The AFL-CIO, in a legal counter offensive against President Carter's anti-inflation program, filed suit in federal court here yesterday to bar the administration from penalizing violators of the "voluntary" wage guidelines.
The huge labor federation, joined by nine affiliated unions with major contract negotiations this year, charged there is no basis in law for the administration's only official sanction against violators: withholding federal contracts.
"We believe that 'penalties' for 'violators' clearly makes the wage controls mandatory and not voluntary," said AFL-CIO President George Meany at a press conference to announce filing of the suit, which was authorized by the federation's executive council last month.
"Since there is no statutory basis for this action," Meany added, "we have asked the court for an injunction prohibiting the use of such tactics."
If the case, which was assigned to U.S. District Court Judge Barrington Parker, results in a victory for the AFL-CIO, the administration would be free to seek voluntary compliance with its program -- but without any penalties for violators unless they are enacted by Congress. The AFL-CIO had advocated congressional enactment of across-the-board controls on the whole economy.
While the unions are not now seeking a temporary restraining order to block enforcement of the contract sanctions immediately, union attorneys said they may do so if the Justice Department attempts to delay a speedy hearing on merits of the case.
Timing is important because many AFL-CIO unions, along with the independent Teamsters and United Auto Workers, are negotiating new contracts and wage reopeners over the next six months, in many cases with companies that have large government contracts.
The Justice Department has said contract debarment is rooted in legal precedent, but the American Bar Association and two congressional agencies, the General Accounting Office and the Congressional Research Services of the Library of Congress, have questioned the applicability of those precedents to anti-inflation-guidelines.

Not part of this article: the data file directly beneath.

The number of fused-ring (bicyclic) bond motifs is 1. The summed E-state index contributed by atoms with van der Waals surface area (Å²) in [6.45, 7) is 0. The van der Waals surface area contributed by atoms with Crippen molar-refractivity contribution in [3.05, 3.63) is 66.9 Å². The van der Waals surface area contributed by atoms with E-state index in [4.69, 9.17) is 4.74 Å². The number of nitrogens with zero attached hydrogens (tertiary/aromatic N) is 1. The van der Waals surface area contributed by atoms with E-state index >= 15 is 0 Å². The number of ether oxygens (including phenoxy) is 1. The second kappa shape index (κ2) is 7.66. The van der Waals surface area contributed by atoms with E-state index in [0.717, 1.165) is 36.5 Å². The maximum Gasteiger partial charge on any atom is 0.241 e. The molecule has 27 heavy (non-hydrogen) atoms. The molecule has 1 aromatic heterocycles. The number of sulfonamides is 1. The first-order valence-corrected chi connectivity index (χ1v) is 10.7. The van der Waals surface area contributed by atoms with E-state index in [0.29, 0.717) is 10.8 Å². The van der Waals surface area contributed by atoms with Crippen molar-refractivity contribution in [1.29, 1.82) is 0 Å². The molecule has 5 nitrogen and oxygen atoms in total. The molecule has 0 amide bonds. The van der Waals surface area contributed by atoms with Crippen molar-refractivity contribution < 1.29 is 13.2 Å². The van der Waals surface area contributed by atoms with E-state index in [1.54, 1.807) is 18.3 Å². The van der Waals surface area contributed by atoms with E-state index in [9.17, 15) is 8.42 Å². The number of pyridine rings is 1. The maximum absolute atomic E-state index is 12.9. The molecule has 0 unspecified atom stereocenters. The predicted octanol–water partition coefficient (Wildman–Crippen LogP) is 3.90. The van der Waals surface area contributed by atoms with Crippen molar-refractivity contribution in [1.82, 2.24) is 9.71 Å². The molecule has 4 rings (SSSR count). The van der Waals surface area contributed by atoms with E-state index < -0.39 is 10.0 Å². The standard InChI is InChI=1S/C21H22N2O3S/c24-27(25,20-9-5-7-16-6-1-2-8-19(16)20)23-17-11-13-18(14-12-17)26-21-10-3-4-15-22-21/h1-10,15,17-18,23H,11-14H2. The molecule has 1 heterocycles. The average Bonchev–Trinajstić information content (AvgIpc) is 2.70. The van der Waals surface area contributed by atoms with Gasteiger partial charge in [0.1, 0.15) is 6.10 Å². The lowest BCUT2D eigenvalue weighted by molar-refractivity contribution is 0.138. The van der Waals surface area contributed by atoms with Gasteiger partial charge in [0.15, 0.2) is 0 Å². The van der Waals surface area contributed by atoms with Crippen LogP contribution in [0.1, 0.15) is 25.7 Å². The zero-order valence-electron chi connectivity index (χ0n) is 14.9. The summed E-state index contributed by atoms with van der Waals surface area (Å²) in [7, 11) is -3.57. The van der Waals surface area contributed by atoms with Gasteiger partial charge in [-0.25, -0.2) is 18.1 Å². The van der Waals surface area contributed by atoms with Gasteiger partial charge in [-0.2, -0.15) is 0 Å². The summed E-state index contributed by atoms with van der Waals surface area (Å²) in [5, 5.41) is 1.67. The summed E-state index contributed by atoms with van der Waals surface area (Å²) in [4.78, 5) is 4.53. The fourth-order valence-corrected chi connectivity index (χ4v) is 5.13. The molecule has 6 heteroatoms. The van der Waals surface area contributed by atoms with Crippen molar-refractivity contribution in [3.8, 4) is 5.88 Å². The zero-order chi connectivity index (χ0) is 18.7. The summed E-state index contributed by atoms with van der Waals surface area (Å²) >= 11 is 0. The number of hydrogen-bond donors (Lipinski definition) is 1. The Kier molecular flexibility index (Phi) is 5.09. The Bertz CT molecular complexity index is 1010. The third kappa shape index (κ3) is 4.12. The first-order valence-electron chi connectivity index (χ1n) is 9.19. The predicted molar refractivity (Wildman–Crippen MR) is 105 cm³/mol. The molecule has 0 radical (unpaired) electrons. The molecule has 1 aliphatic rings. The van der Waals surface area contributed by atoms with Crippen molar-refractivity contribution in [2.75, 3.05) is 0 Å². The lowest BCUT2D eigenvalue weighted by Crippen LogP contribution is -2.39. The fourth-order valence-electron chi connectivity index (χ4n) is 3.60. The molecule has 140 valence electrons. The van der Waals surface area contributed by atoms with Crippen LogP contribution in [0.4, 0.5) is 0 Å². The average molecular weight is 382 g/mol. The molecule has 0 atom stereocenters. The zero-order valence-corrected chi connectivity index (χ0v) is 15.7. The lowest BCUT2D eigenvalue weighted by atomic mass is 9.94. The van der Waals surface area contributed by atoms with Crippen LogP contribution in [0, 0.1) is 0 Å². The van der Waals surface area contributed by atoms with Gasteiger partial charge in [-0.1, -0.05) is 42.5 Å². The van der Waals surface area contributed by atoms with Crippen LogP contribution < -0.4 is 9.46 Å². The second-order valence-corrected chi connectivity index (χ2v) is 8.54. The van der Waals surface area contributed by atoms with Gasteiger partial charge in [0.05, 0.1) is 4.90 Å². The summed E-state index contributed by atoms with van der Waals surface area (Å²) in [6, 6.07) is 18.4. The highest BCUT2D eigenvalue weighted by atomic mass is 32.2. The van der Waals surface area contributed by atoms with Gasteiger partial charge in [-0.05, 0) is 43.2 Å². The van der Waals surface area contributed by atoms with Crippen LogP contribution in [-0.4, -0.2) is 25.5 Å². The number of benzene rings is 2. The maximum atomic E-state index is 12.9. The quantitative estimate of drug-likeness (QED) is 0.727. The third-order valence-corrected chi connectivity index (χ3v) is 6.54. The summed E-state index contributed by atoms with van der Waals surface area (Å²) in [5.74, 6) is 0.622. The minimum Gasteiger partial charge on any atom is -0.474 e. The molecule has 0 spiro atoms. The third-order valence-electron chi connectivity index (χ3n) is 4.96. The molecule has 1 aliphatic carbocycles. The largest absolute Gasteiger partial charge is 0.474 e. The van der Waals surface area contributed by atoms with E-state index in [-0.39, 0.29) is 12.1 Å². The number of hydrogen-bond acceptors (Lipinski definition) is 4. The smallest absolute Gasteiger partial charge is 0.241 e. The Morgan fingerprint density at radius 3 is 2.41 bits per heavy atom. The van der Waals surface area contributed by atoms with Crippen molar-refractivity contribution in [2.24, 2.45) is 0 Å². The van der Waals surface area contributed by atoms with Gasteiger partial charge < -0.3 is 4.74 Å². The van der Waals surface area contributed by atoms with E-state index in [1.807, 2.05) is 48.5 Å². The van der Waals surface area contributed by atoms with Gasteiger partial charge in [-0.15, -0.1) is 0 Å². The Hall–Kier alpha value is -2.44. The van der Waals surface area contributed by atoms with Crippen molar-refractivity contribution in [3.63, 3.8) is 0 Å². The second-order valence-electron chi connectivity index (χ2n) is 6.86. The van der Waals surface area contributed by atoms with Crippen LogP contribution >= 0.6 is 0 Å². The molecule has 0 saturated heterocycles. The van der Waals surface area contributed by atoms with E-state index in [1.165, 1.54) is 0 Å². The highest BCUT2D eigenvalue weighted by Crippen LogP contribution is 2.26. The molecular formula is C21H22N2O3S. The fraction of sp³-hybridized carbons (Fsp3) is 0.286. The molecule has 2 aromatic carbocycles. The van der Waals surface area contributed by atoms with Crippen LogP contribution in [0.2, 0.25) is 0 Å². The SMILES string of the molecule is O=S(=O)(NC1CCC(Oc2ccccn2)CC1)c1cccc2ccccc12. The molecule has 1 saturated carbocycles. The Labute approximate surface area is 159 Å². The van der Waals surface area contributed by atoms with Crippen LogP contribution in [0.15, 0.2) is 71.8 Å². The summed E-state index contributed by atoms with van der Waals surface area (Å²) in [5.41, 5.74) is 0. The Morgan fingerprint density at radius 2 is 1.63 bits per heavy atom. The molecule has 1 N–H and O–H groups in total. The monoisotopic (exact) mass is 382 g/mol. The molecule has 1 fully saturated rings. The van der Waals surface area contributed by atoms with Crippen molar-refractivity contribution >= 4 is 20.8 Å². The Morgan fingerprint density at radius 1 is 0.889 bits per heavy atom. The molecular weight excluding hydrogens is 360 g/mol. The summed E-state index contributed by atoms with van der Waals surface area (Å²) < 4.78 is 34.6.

A key difference, the AFL-CIO has contended, is that Congress said specifically it was not sanctioning wage or price controls when it authorized the Council on Wage and Price Stability in 1974.
The AFL-CIO argues that the administration's proposed 7 percent ceiling for annual wage and benefit increases is a control rather than a voluntary guideline because it is enforced by the debarment penalty, under which contracts of $5 million or more are to be denied companies that exceed either wage or price guidelines.
The price guideline -- generally computed at one-half a percentage point below 1976-77 average increases -- is a "joke," Meany said, leaving the wage standard as the only real curb to inflation.
Unions joining the AFL-CIO in the suit involve electrical, rubber, steel, chemical, oil, telegraph, dock and,achinery-making workers. Companies identified as libale for sanctions if these unions break through the guidelines include DePont, General Electric, Rockwell International, Gulf Oil, Goodyear Rubber and Western Union.
Meany also said the AFL-CIO's previously announced "Price Watch" program of encouraging the federation's 13.5 million members to monitor retail price increases will begin shortly. He said union picketing and consumer boycotts may result, although the AFL-CIO was not encouraging such action at this point.